Colorado Congressman Mike Coffman joined other Republican members of the House in voting to lift the executive order issued by President Obama last year that suspended deportation of undocumented immigrant youth and offered them the opportunity to apply for work permits.
The amendment was attached to a Homeland Security appropriations bill by Iowa Rep. Steve King, a leading hardline opponent to any immigration reform that doesn’t prioritize border security.
The vote comes as debate on Capitol Hill heats up around an immigration-reform proposal written by a bipartisan group of senators that many Republican strategists, reeling from electoral drubbing in 2012, had hoped would win at least enough support on the right to soften the party’s image as unsympathetic to the concerns of ethnic minority and immigrant communities.
The Colorado delegation in the House voted along party lines on the amendment, with all of the Democrats voting against it and all of the Republicans voting for it.
Coffman is running for re-election in a district that was transformed last year when the boundaries were redrawn. For years the state’s deep-red Sixth District was represented by anti-illegal immigration crusader Tom Tancredo and, when he replaced Tancredo in 2008, Coffman adopted much the same rhetoric and policy stances. Now, however, the district constituency is more evenly divided among Democrats and Republicans and includes significant blocs of ethnic-minority and new-immigrant voters.
The change has not been lost on Coffman. In the spring, he told a packed church in Aurora that he now favored providing legal status to undocumented immigrants and pathways to citizenship for their children. It was a dramatic shift for an official who had sought as Colorado secretary of state to root out immigrants who may have been unlawfully registered to vote, who as a lawmaker proposed legislation that would have printed Colorado ballots only in English and who as a candidate supported a proposal to strip citizenship from children born in the United States to undocumented immigrant parents. He said his positions had been altered through contact with immigrant families.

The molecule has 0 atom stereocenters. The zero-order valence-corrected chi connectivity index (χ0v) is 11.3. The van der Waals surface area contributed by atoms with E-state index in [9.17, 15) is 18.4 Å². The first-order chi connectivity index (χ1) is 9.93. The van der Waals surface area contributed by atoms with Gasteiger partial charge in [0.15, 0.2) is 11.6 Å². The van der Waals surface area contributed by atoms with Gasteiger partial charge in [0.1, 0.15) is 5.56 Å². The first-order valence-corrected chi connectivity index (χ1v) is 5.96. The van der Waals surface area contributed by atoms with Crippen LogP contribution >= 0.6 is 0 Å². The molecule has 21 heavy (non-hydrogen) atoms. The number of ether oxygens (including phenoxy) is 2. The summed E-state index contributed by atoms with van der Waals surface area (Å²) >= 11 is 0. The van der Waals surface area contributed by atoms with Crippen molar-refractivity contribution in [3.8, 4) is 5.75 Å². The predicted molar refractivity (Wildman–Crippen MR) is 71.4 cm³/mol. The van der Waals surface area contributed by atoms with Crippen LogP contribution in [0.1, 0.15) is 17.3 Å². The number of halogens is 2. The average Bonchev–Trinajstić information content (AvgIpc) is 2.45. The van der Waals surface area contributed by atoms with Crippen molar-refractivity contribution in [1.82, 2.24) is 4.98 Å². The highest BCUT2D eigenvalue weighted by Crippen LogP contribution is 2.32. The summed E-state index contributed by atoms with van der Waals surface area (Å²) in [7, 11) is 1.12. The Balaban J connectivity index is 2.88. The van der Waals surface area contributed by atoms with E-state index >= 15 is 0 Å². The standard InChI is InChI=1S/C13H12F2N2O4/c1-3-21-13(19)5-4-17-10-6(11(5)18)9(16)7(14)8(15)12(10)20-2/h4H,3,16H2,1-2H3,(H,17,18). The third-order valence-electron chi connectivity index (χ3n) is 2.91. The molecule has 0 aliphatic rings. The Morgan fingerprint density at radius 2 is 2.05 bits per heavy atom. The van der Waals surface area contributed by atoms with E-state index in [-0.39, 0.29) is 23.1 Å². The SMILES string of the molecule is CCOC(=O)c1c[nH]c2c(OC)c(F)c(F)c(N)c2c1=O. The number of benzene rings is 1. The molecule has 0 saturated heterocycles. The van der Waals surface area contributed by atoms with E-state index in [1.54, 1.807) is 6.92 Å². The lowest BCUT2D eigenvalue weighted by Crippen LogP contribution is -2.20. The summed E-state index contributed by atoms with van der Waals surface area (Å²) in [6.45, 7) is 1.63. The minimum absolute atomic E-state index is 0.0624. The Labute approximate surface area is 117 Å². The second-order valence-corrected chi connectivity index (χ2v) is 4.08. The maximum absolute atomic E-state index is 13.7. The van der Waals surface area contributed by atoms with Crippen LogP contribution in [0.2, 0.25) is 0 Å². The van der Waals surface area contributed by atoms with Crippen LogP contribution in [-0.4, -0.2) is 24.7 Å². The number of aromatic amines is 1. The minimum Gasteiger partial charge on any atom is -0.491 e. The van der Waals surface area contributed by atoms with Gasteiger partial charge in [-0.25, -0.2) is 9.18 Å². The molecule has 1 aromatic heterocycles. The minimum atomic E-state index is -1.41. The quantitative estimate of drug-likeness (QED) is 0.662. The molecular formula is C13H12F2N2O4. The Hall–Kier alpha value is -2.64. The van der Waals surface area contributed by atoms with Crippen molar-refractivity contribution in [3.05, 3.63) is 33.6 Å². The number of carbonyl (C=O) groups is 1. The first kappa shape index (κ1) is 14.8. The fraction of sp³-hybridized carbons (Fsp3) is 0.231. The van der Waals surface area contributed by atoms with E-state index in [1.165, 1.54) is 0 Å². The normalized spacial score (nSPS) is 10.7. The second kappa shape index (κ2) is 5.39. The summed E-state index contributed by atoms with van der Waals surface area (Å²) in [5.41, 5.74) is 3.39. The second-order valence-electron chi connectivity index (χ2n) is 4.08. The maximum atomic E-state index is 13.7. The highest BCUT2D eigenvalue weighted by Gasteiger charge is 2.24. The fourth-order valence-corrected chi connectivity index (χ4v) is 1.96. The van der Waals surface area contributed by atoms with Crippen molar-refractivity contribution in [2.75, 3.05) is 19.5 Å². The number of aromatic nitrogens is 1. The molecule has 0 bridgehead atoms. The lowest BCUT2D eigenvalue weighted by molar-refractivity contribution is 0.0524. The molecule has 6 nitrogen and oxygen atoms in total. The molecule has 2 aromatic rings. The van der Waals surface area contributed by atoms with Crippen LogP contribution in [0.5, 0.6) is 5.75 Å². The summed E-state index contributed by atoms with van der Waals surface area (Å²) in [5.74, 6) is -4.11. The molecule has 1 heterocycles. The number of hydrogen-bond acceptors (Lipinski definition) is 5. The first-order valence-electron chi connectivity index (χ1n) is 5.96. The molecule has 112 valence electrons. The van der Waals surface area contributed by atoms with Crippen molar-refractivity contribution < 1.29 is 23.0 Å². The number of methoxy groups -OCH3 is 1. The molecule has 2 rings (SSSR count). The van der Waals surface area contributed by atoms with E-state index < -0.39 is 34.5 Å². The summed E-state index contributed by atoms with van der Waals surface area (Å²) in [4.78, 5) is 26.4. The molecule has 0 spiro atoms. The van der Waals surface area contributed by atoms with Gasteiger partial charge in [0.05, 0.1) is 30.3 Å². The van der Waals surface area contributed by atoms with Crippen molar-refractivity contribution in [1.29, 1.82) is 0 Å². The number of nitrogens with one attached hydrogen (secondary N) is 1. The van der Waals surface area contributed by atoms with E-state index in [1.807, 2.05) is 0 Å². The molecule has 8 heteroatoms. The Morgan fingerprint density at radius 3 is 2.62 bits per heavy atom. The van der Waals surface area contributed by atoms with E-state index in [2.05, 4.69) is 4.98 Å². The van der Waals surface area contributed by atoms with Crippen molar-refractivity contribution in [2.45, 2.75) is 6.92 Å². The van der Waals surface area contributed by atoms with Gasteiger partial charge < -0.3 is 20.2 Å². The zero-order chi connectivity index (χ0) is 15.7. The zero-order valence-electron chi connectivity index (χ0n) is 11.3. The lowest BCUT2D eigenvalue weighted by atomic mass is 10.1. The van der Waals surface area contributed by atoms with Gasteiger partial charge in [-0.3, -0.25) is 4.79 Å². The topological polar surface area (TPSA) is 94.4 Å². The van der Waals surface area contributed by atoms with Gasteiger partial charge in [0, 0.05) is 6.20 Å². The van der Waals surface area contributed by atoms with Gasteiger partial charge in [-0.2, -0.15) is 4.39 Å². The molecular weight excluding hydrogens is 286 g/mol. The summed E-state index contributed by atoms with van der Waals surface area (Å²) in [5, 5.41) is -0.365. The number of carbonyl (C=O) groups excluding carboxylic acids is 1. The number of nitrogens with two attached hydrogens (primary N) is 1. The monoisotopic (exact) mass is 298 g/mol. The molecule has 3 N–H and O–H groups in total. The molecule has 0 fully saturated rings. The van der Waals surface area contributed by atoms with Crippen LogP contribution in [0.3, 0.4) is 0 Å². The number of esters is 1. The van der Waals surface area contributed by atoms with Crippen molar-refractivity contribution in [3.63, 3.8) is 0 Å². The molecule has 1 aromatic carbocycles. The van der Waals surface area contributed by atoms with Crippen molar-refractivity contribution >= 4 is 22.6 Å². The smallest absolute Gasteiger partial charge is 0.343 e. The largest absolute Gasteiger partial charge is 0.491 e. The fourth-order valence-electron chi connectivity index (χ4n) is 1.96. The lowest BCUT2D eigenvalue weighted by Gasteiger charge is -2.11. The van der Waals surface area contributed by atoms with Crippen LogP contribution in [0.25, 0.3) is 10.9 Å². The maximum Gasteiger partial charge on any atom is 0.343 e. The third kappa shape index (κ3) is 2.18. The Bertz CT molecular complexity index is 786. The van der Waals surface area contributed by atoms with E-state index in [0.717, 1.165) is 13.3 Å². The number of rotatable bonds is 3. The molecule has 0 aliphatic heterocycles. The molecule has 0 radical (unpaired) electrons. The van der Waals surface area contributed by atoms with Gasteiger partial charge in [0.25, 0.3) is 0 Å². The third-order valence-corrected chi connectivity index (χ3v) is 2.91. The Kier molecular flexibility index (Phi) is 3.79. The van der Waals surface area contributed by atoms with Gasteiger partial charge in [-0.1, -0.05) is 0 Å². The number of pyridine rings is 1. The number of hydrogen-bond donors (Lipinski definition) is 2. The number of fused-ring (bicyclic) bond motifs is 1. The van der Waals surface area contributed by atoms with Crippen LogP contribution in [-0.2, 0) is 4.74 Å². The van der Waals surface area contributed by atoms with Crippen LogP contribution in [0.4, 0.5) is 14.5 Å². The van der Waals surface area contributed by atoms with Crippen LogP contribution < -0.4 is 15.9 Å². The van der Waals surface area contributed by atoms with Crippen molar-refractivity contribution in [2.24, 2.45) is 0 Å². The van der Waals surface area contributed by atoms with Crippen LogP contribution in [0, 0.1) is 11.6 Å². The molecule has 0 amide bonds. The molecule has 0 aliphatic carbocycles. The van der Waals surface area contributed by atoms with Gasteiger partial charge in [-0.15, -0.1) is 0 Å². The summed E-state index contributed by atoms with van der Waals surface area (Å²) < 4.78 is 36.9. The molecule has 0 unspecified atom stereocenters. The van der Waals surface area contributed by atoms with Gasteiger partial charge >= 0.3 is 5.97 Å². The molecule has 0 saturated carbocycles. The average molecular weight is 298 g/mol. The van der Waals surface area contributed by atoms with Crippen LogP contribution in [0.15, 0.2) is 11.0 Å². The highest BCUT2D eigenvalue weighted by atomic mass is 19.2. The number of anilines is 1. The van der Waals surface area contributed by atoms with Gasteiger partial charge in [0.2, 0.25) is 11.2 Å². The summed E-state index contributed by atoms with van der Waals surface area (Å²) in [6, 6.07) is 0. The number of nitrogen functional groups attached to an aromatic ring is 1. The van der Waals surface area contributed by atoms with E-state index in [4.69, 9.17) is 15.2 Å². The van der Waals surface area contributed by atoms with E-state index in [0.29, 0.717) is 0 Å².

Opposing the King amendment yesterday would have been an easy way for Coffman to demonstrate the sincerity of his new softer approach to immigration and tamp down criticism on the left that his conversion is mere political opportunism that should fail to fool voters.
“Mike Coffman fully embraced the meaning of the word hypocrite today,” said Andy Stone, spokesman for the Democratic Party House Majority PAC. “Clearly, Coffman is trying to have his cake and eat it too – while hoping no one notices.”
Coffman’s office didn’t immediately return calls seeking comment.
Immigration reform has stalled for years in Washington, even as the issue attracts an increasing share of attention from the electorate. The President last June issued an executive order to, in effect, enact provisions of the popular DREAM Act proposal. The order deferred deportation for people without criminal records who were brought to the country as children and are high school graduates or whom have served in the military.
Colorado Democratic Congressman Jared Polis, a high-profile supporter of the DREAM Act, said he was shocked by the King Amendment.
“The amendment puts into question the ability of our government to help our most talented young people, who consider the United States home and contribute to our country,” he said in a release.
“I have been proud to have my office help hundreds of DREAMers with their applications for deferred action and cannot support any legislation that would do away with this critically important program. Despite this vote, the deferred action program will continue and my office will continue to help DREAMers with their DACA applications. As always, I continue to urge young people who are eligible for this program to apply for deferred action.”
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